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Philla pivots her legal career to Australia

When an accident permanently changed Philla Guan’s life, she found her true calling as a lawyer. 

“After a train accident caused a permanent disability, and the legal aid lawyer who was assigned to help me inspired me, I decided to become a lawyer,” explained Philla.

“I love how the legal system helps and protects people, and I can bring about positive change for others by providing professional advice in my role as a Court Support Officer”.

When she arrived in Australia from China, Philla came to TAFE Queensland to turn her passion for law into a legal career in her new home country.

“During my Certificate II in Community Services (CHC22015), my teacher introduced me to different courses for further study. Justice studies piqued my interest because of my legal experience, so I researched and applied online,” explained Philla.

Studying both the Certificate IV in Justice Studies (10971NAT) and the Diploma of Justice Studies (10972NAT), Philla began training for an Australian legal career to continue working in an industry she is passionate about.

“I enjoyed being a lawyer in China and want to continue here in Australia. After researching the diploma of justice, I knew it was the pathway to continuing my legal career here,” she said.

She was also awarded a TAFE Queensland Access and Equity Scholarship, given to students like Philla with a genuine interest and commitment to their chosen career and identify as people with disability and long-term medical conditions.

Helping to activate her career, the diploma gave Philla the understanding, skills, and knowledge of legislation and legal frameworks, social justice, crime, and corrections required to work in Australia’s justice sector.

“The course is very practical and flexible, with teachers Luke Robson and Anastasia Spiers providing a lot of important information related to the course and future jobs and being very supportive.”

“They were helpful, answered questions, organised guest speakers and connected us to the justice industry on career day,” she explained.

Also, helping Philla become a lawyer in Australia is Fee-Free TAFE funding, which meant she could study to embark on her new career at zero cost.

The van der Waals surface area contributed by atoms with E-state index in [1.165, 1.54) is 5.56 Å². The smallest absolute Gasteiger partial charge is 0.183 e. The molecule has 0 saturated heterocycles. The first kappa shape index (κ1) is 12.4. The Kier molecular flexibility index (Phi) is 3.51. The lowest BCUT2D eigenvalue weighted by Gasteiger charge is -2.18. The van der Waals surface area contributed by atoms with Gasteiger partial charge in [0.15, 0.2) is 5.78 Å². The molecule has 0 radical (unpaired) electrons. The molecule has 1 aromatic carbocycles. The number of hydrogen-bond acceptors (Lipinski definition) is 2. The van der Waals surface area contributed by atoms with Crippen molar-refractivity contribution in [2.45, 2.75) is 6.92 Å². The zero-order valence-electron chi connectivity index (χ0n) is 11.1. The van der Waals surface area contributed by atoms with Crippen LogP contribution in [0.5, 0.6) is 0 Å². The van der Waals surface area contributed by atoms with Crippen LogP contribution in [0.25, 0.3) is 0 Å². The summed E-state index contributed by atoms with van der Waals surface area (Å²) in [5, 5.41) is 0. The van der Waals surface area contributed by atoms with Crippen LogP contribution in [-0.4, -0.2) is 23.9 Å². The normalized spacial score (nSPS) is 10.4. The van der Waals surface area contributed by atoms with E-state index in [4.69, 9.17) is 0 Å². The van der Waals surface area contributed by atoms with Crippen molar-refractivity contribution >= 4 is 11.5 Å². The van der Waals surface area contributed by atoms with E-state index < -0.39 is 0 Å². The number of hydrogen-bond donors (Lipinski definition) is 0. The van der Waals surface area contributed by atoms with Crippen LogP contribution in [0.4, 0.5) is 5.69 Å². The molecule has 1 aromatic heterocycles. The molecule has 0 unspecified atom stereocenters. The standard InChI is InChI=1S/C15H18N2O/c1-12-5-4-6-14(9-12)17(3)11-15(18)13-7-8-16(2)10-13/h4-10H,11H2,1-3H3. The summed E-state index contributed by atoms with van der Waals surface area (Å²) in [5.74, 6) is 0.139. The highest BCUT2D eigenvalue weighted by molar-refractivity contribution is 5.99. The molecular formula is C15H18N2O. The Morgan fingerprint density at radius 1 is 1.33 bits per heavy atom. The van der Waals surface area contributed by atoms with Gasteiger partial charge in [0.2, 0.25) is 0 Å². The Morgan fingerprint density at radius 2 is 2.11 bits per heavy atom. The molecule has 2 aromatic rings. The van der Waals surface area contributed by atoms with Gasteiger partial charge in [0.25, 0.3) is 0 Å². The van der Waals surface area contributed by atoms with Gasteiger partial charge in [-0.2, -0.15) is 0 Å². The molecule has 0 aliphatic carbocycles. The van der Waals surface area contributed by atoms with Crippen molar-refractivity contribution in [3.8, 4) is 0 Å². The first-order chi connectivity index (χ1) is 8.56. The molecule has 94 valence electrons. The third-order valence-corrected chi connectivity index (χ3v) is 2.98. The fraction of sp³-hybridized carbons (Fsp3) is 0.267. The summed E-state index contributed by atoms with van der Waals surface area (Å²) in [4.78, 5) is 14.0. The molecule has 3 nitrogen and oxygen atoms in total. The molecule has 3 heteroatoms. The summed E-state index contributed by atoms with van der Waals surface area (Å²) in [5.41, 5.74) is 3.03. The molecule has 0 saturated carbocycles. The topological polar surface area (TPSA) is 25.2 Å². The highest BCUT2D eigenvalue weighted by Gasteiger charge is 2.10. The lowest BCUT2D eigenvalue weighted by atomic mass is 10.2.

Fee-Free TAFE Funding is part of the Queensland Government's Good People. Good jobs: Queensland Workforce Strategy 2022–2032. It aims to connect, educate, and attract the people needed to meet the state's workforce demand in existing and new industry sectors and support continued economic growth.

With approximately 37,000 Fee-Free TAFE and vocational education and training places available in 2024, the program will support Queenslanders to skill up to meet the state's current and future workforce needs by enabling them to complete selected qualifications at no or low cost.

“Fee-Free provided me with financial relief, especially since I wasn’t working and had a 3-year-old son. Without the Fee-Free Funding, I would not have been able to study,” she said.

The combination of kind and knowledgeable teachers, like-minded and determined classmates and TAFE Queensland’s industry connections has given Philla confidence to become a lawyer or a prosecutor in Australia.

An example of TAFE Queensland’s industry connections is its long-standing relationships with Queensland Courts, Queensland Police Service, Department of Agriculture and Fisheries, Queensland Corrective Services, Justice of the Peace Branch, and Youth Justice, who attend annual Industry Events.

The Industry Day sees students and staff provided with invaluable insights into the operations of these agencies, as well as guidance on the qualities and skills they seek in prospective employees.

Attendees are also equipped with essential information on the application process for employment opportunities within these organisations, with the Queensland Courts successfully recruiting Philla and seven other graduates.

“These partnerships already see guest speakers broadening student knowledge around public sector ethics and attending industry days, which foster vital connections between students, staff, and the legal sector,” said Anastasia Spiers, Educational Team Leader, TAFE Queensland.

“Philla’s job outcome underscores the benefit of academic and industry collaboration and highlights how well prepared our students are to begin successful careers.”

Now working as an administrative officer with the Queensland Courts in Brisbane, Philla uses her skills to prepare documents and support the registrars each day.

“I’ve learnt so much about the many different areas of law throughout my studies, and I’m very confident with the Australian legal and justice system and the practical skills required to work here,” she continues.

“One day, I hope to study for a bachelor's degree in law or transfer my Chinese lawyer license to work as an Australian lawyer,” concluded Philla.